Larger DC Accounts Hit by Crisis, EBRI Says

By Staff Report

Feb. 26, 2009

Defined-contribution plan participants with higher account balances have been hit hard by the market crisis, as have those near retirement age with high equity exposure, according to an Employee Benefit Research Institute study.

Those 401(k) participants with more than $200,000 in account balances had an average loss of more than 25 percent from January 1, 2008, to January 20, 2009, while those with less than $10,000 had an average growth of 40 percent, as equity losses were more than offset by contributions, according to the analysis.

Also, EBRI said, nearly 25 percent of plan participants 56 to 65 years old had more than 90 percent of their account balances in equities at year-end 2007 and more than 40 percent had more than 70 percent.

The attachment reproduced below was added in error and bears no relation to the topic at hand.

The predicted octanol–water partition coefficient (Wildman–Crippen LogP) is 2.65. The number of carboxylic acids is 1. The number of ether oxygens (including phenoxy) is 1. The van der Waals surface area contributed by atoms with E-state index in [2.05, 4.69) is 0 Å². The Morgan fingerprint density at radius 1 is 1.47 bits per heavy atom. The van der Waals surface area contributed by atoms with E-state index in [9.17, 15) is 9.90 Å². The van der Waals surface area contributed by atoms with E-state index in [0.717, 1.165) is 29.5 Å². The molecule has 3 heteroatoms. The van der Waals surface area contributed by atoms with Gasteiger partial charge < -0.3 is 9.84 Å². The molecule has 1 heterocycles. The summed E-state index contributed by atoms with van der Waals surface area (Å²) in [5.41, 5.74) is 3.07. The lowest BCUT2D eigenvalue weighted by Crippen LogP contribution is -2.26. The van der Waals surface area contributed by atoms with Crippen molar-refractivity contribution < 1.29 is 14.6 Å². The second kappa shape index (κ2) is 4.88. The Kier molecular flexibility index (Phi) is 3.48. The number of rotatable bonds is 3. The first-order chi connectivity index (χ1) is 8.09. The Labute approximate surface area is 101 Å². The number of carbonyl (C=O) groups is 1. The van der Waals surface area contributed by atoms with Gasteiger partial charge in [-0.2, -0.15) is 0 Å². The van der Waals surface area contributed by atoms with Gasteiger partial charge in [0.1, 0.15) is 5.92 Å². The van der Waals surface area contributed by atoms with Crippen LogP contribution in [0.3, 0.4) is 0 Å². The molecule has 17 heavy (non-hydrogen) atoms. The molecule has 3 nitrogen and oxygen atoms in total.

“Had all 401(k) participants been in the average target-date fund at the end of 2007, 40 percent of the participants would have had at least a 20 percent decrease in their equity concentrations, and consequently, might have mitigated their losses, sometimes to an appreciable extent,” EBRI said in a news release accompanying the study.

In terms of recovering losses experienced in 2008, the analysis noted that at a 5 percent equity rate of return assumption, employees with the longest tenure at their current employer would need about two years to recover their losses. If the equity rate of return is lowered to zero, the time to replace losses sustained rises to 2½ years.

The EBRI analysis used a database of more than 21 million 401(k) participants.

Filed by John D’Antona Jr. of Pensions & Investments, a sister publication of Workforce Management. To comment, e-mail editors@workforce com.

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